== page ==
by Alan S. Brown
This month's issue (June 2003) of Responder Safety features an article on the importance of interoperability by former director of the Federal Emergency Management Agency (FEMA) James Lee Witt. He makes a strong case for investing in communications systems that allow everyone at an incident to talk with one another.
Witt knows. He was in California following the 1994 Northridge Earthquake and recalls a shelter with one doctor trying to manage 1,500 people. Without interoperable communications, he couldn't call for help. So he drove across town to Red Cross headquarters to get more medics. Similar scenes were repeated at Oklahoma City and following Hurricane Floyd.
But interoperability issues extend beyond communications. For example suburban fire crews that rush to an incident in New York City might not be able to tap hydrants without special adapters. Or exchange SCBA canisters if they are from different manufacturers.
The scene's incident commander might have trouble putting assets into play because similar responder companies have very different training and equipment. They may speak a different command-and-control language. These are serious issues in large-scale response.
Much has been made of the inability of police and fire to communicate following the 9/11 attack on the World Trade Center. Yet former NYC mayor Rudolph Gulliani notes that all 41,000 NYC police share a single standard of training and communications system. The same is true of NYC's 11,000 firefighters. Anywhere else, an emergency as large 9/11 would have attracted scores of different organizations, each with their own standards, equipment and communications.
This has begun to change, though progress is slow. A key driver in change is the Interagency Board for Equipment Standardization and Interoperability (IAB), founded in 1998 to improve the nation's ability to respond to large weapons of mass destruction (WMD) incidents.
IAB focuses on standardization and interoperability of medical, personal protection, communications, detection, explosion remediation and decontamination equipment. Its Standardized Equipment List (SEL) describes the equipment responders need to cope with WMD emergencies.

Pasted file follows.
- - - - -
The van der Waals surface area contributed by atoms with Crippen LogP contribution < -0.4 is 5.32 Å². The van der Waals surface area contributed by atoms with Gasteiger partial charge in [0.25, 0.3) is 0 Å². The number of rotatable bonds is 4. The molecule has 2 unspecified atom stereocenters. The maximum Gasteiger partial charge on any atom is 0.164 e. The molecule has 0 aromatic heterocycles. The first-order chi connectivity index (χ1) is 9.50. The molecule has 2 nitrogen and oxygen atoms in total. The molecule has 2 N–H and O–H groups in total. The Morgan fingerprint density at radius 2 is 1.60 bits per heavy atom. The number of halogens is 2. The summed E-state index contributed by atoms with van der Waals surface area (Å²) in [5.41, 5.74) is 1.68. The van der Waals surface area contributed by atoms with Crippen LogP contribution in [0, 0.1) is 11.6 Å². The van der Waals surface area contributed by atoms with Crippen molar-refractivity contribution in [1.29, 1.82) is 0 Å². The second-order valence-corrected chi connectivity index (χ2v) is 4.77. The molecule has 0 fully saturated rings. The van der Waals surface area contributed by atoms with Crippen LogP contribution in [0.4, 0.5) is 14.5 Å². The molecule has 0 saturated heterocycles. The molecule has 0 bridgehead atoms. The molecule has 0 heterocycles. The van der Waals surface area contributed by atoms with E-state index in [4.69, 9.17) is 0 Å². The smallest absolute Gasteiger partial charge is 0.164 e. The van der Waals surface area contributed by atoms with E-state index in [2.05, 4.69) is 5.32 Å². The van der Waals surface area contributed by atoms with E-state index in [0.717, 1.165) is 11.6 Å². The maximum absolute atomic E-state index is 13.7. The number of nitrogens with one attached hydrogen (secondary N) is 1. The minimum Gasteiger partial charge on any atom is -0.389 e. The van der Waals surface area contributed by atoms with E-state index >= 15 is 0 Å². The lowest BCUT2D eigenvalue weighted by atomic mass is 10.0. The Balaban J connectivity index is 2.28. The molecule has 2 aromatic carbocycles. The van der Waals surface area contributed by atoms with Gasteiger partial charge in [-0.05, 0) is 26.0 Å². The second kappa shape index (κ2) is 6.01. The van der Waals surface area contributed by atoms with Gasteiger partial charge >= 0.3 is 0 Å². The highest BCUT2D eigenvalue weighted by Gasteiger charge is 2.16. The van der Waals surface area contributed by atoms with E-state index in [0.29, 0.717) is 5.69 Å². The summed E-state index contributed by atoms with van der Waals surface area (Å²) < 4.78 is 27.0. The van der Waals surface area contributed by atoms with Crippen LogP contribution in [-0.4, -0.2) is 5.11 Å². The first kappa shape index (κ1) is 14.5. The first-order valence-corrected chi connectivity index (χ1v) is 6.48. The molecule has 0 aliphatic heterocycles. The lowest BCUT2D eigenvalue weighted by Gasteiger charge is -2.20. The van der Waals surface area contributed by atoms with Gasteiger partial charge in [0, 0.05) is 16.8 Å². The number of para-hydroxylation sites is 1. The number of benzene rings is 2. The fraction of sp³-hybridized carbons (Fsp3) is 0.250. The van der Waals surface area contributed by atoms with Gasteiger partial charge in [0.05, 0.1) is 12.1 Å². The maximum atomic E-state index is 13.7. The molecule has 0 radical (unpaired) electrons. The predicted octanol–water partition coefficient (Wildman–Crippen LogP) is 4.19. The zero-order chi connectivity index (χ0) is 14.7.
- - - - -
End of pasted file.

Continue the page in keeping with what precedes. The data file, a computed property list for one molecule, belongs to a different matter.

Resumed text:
In the past, SEL might, for example, call for Level B non- encapsulated liquid splash resistant chemical clothing. That is a broad description that includes a very broad range of products. The 2002 SEL, expected out this month, will recommend equipment that meets specific standards. Rather than describe a Level B ensemble, it will now reference a specific standard, such as National Fire Protection Association's NFPA 1992.
In the past, the U.S. Department of Justice's Office of Domestic Preparedness (ODP) has used the SEL to determine what equipment purchases it will fund. While it is unlikely that ODP will require compliance with SEL standards this year, the direction is clear.
This is good news for responders. It ensures a product is fit for use. Many newly written codes require greater interoperability, such as universal air connectors that enable any firefighter in a SCBA to supply emergency air to a man down. Linking standards to federal grants also ensures communities spend the extra money on quality equipment.
That's a good start, but enforcing interoperability for WMD alone is not enough. Emergency responders are more likely to face chemical spills, floods, tornadoes and hurricanes. FEMA should consider referencing SEL standards for its funding process.
IAB must also tackle communications issues. This is a politically charged area where major companies with big investments are slugging it out for a slice of the national security pie. Politics are likely to play a role in any solution for years to come. That's no reason for delays in setting standards for future interoperable systems. This has already begun with meetings of communications code makers. It should continue.
The list is seemingly endless. Manufacturers want new legislation to cover liability issues associated with interoperable equipment. The Department of Homeland Security is working on a basic national training curriculum and skills certification. We need more large-scale exercises. And hoses that hook up to any hydrant.
It's a daunting task, but IAB is taking the first step in the right direction.